The town of Blyth on the east coast of England has a proud industrial heritage. During the first and second world wars the Blyth shipyards were responsible for constructing ships for the Royal Navy, including the UK’s first aircraft carrier, HMS Ark Royal. And, as recently as the 1960s the town was exporting more than six million tons of coal each year.
But changing times brought significant decline to the area. Blyth’s final colliery closed in 1986 and the Blyth power station, once the largest of its kind in the country, ceased operations in 2002.
Today, however, there is a new sense of opportunity in the area, thanks to the arrival of different types of energy technology – renewables.
As a hub for wind power technology and the future location of the UK’s first gigafactory the town is at the centre of the energy transition that will drive the UK towards a net zero future.
The National Renewable Energy Centre (Narec) was established in Blyth in 2002 and in 2014 it merged with the Offshore Renewable Energy Catapult.
This world-leading research and development centre is attracting a global market and growing UK capability in this increasingly important sector.
Through leveraging inward investment, growing local infrastructure and skills, the Catapult is creating a sustainable future for the town, moving its focus from fossil fuel to renewable energy; from shipbuilding to wind turbines.
The Catapult is an instrumental partner in the Town Investment Plan (named ‘Energising Blyth’) and is involved with the Town Deal Board which has recently encouraged significant government investment.
Offshore Renewable Energy Catapult plays a key role in Energy Central, a strategic partnership located around the Blyth Estuary which provides leading skills, facilities and R&D for clean energy industries.
One of Energy Central’s most successful inward investment stories to date is JDR Cables, a critical technology development partner to the Catapult, who recently announced an initial £130m investment for a new manufacturing facility near Blyth by 2024, creating 170 high-quality local jobs on completion and safeguarding 270 jobs at JDR’s existing Northeast facilities.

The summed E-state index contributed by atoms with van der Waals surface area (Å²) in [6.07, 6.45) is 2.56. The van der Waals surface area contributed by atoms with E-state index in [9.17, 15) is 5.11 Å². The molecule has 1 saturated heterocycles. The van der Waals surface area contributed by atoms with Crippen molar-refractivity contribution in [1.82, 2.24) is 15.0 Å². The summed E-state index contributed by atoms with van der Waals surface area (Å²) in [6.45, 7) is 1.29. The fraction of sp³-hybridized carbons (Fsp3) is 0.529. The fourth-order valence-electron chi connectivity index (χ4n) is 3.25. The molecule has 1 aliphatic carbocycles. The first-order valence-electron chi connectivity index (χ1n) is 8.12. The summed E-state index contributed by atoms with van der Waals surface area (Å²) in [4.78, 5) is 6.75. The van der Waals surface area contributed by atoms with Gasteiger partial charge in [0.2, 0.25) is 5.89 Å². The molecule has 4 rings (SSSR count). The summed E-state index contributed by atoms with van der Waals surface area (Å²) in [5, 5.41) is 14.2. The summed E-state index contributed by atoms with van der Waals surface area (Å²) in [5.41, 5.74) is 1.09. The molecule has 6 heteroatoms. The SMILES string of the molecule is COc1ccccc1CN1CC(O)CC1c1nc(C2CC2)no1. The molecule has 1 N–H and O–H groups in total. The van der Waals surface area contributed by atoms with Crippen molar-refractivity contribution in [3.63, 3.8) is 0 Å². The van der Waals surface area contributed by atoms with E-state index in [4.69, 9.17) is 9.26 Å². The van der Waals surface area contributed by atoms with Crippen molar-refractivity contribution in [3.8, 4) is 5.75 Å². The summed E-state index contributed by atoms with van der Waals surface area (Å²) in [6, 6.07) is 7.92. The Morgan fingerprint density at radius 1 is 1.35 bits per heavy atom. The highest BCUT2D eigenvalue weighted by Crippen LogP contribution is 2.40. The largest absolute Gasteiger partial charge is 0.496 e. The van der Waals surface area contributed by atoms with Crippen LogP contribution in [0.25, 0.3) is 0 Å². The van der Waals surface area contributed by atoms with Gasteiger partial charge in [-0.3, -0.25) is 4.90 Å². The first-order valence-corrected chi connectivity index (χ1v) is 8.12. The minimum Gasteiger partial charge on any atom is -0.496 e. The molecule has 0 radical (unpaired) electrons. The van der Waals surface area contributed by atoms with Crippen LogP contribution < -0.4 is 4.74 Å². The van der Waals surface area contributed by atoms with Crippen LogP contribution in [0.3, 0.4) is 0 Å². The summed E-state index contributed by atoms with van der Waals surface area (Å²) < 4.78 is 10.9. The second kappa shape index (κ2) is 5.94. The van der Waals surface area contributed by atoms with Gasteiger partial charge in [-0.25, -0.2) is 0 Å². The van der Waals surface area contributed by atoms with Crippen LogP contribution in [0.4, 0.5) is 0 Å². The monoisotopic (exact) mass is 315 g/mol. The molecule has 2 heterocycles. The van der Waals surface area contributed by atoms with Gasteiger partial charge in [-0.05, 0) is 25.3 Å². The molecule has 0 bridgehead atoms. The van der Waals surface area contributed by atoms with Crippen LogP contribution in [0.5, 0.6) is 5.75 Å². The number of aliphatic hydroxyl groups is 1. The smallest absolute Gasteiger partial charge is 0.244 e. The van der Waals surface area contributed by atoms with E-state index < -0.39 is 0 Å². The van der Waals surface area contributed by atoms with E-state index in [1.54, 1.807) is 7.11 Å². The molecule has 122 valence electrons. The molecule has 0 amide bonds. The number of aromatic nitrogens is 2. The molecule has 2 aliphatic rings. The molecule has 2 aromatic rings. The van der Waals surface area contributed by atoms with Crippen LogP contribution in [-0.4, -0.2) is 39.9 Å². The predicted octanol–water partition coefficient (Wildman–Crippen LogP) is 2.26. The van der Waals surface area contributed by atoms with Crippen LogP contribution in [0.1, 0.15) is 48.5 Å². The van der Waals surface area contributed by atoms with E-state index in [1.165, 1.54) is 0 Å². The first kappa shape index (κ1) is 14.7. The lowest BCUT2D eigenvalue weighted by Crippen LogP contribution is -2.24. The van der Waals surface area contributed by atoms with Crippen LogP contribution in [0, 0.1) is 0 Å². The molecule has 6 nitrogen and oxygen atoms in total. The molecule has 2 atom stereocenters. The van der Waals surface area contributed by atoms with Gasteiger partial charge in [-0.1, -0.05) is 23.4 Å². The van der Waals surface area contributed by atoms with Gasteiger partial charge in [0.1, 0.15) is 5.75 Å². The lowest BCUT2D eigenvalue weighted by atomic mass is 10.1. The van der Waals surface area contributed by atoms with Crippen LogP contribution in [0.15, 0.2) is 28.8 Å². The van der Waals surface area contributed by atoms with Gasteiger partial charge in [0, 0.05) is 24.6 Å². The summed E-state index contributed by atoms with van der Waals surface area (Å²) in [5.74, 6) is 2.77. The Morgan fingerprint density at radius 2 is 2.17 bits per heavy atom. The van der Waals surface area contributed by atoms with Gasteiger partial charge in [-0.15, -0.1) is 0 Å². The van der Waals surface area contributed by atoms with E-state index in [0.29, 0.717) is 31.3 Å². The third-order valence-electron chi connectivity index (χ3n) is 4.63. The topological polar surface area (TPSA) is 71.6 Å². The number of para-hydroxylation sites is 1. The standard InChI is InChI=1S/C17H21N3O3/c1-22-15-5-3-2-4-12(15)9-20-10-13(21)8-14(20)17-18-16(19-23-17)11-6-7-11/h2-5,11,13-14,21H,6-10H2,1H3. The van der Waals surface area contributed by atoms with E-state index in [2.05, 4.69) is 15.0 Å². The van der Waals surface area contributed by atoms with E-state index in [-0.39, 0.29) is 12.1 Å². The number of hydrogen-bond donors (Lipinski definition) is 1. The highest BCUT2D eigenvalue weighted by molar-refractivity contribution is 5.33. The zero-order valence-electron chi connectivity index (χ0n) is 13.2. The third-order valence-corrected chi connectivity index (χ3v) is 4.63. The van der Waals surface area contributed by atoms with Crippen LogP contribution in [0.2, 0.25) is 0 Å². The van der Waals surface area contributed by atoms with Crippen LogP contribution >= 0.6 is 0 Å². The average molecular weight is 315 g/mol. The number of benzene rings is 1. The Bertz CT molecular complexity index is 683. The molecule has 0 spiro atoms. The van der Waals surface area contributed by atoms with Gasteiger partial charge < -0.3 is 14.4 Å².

With substantial traction gained from Offshore Renewable Energy Catapult’s involvement in Energy Central activity, it is also building a foundation for skills development in Blyth that will in turn feed the businesses that are establishing themselves within Energy Central.
Another development in the area is the Blyth STEM Hub, which was formed to bring together education and business to enable young learners to experience the world of work and STEM career opportunities from Blyth and wider Southeast Northumberland. This will help young people, local to the area, compete effectively for clean energy sector jobs.
In addition, the Energy Central Learning Hub will support employees in low carbon industries or transitioning from high to low carbon intensive industries with upskilling, reskilling and accreditation opportunities, with similar opportunities for local people who are currently unemployed.